Christian community is to be marked above all else by this kind of love, this love that is shaped like Jesus. As St. Paul says in First Corinthians, “If I have prophetic powers and all knowledge and faith to move mountains, but do not have love, I am a noisy gong and a clanging cymbal. If I give away all my possessions so that I may boast, but do not have love, I am nothing.” This passage is often associated with weddings, but Paul is actually writing about the church here! He’s saying that if a congregation has the best programs and the best music and the biggest budget, but does not have love, it is nothing more than noise in God’s ears. Who cares if the choir sounds good if they aren’t loving each other and praying for each other? (Which I’m proud to say they do here!) Paul is saying that if a church has the best theology and the best social ministry efforts and the best church building, but does not have love, it is nothing. Who cares if the sanctuary is beautiful if the people inside it are ugly towards one another?

There are many things that are important in the life of a congregation, but what we have to offer the world more than anything else is this new Jesus-shaped love.

At a time when there is so much anger and vitriol and division in our culture, we can show the world a community where people are loved regardless of their differences in age or education level or income level or race or political party. When there are differences of opinion about complex political questions, we can show the world a love that is patient and kind and humble. We can show the world that we can disagree about certain things without hating one another, or accusing one another of being “haters.”

At a time when love is often seen as a commodity, as something you find in order to benefit yourself, we can show the world a love that humbly serves others.

At a time when love is seen as something sentimental, we can show the world a love that is sacrificial.

At a time when love is seen as an amorphous, abstract idea, we can show the world a love that is shaped by Jesus’ obedience to the will of the Father.

At a time when love is often understood as transactional: “I’ll love you as long as you perform as I expect, as long as you are meeting my needs, as long as you make me feel a certain way,” we can show the world a love that is steadfast, a love that bears with others through thick and thin.

We will never do this perfectly, of course. Anyone who has been around the church for awhile knows that! But we are called to strive to live out this Jesus-shaped love here in church. This is where we practice it, so that we can then take that Jesus-shaped love into our homes, into our families, into our community, into our world. “By this everyone will know that you are my disciples,” Jesus says, “if you have love for one another.”

If we were left on our own to live out this new commandment, we would never even begin to have this kind of love for one another. But this commandment doesn’t just have a new shape, it also has a new source. We are not only called to live OUT the love of Jesus, we are called to live IN the love of Jesus! “AS I HAVE LOVED YOU,” Jesus says, “you also should love one another.” Do you see what this means? Jesus’ love for us comes first! Jesus’ love for us isn’t just the shape of the love we are to have for each other, it is also the source of that love!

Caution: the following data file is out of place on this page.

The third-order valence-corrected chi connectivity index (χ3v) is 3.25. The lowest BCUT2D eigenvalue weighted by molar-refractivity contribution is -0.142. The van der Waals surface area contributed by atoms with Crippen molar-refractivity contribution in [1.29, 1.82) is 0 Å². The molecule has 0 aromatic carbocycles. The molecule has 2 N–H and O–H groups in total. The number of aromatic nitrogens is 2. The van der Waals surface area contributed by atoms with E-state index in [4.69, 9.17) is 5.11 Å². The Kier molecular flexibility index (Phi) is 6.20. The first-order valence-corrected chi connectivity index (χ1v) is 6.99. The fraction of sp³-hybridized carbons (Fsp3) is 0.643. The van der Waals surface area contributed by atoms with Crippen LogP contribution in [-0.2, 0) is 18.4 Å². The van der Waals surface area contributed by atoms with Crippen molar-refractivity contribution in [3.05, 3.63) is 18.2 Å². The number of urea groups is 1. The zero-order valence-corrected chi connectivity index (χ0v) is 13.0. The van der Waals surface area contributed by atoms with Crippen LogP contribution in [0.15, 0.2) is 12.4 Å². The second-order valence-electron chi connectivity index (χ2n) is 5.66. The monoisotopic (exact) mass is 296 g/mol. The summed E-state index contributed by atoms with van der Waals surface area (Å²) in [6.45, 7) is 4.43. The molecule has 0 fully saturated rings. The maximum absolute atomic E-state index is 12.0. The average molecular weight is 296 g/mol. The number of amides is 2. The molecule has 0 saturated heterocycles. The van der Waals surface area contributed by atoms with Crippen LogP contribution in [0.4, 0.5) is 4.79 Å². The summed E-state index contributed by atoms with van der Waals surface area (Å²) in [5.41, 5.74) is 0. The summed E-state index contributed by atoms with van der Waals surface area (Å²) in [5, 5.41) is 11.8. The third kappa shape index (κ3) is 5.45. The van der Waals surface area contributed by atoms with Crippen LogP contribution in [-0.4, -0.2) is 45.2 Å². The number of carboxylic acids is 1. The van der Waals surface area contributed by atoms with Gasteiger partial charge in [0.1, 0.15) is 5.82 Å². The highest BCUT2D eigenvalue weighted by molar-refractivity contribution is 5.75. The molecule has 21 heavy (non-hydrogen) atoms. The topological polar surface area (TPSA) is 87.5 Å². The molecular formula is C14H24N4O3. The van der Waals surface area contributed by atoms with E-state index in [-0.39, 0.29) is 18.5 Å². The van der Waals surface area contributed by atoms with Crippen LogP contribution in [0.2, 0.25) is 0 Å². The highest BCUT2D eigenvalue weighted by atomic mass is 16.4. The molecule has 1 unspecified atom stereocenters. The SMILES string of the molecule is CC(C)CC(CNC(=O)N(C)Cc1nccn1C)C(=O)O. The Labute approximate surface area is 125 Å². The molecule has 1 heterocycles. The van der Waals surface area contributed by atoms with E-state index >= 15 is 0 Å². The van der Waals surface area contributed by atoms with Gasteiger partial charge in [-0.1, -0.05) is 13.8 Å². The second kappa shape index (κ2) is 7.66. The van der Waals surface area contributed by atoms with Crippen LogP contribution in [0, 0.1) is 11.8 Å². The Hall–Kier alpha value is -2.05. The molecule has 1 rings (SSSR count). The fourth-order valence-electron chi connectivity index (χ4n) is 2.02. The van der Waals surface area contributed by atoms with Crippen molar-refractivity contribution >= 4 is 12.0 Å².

Just as the Lord Jesus stooped down and washed the feet of the very disciples he knew would betray and deny and abandon him, so too does he stoop down to serve us in love. He stoops down to wash the dirtiest parts of our lives clean with his forgiveness. The Almighty and Everlasting God stooped down and came into the world in order to be our savior. On the cross, Jesus took all our failures upon himself. On the cross Jesus took our lack of love for him and our lack of love for each other and absorbed it into his own body – and in his resurrection he has started the work of the new creation, he has started the work of making us new people. His love and grace and mercy come to us new every day, moving our hearts to begin to love one another as he has loved us.

The word “new” pops up a few times in our reading from Revelation for today as well. There we hear the promise of a new heaven and a new earth. It says that in this new heaven and new earth God’s home will be among mortals. He will dwell with them, and they will be his peoples. Death will be no more. Mourning and crying and pain will be no more.

Clearly that day is not here yet. But God has already begun to dwell among his people. He has come to us through his Son to show us the shape of his great love for us. He continues to come through the Spirit to be the source of that love in our lives, so that it would flow through us into the lives of others.

In following Jesus’ new commandment, we give the world a glimpse of this new heaven and new earth. We give the world a sneak preview of what God has in store when he comes at last to make all things new.

Thanks be to God. Amen.

Rev. Jeffrey R. Spencer

Oak Harbor Lutheran Church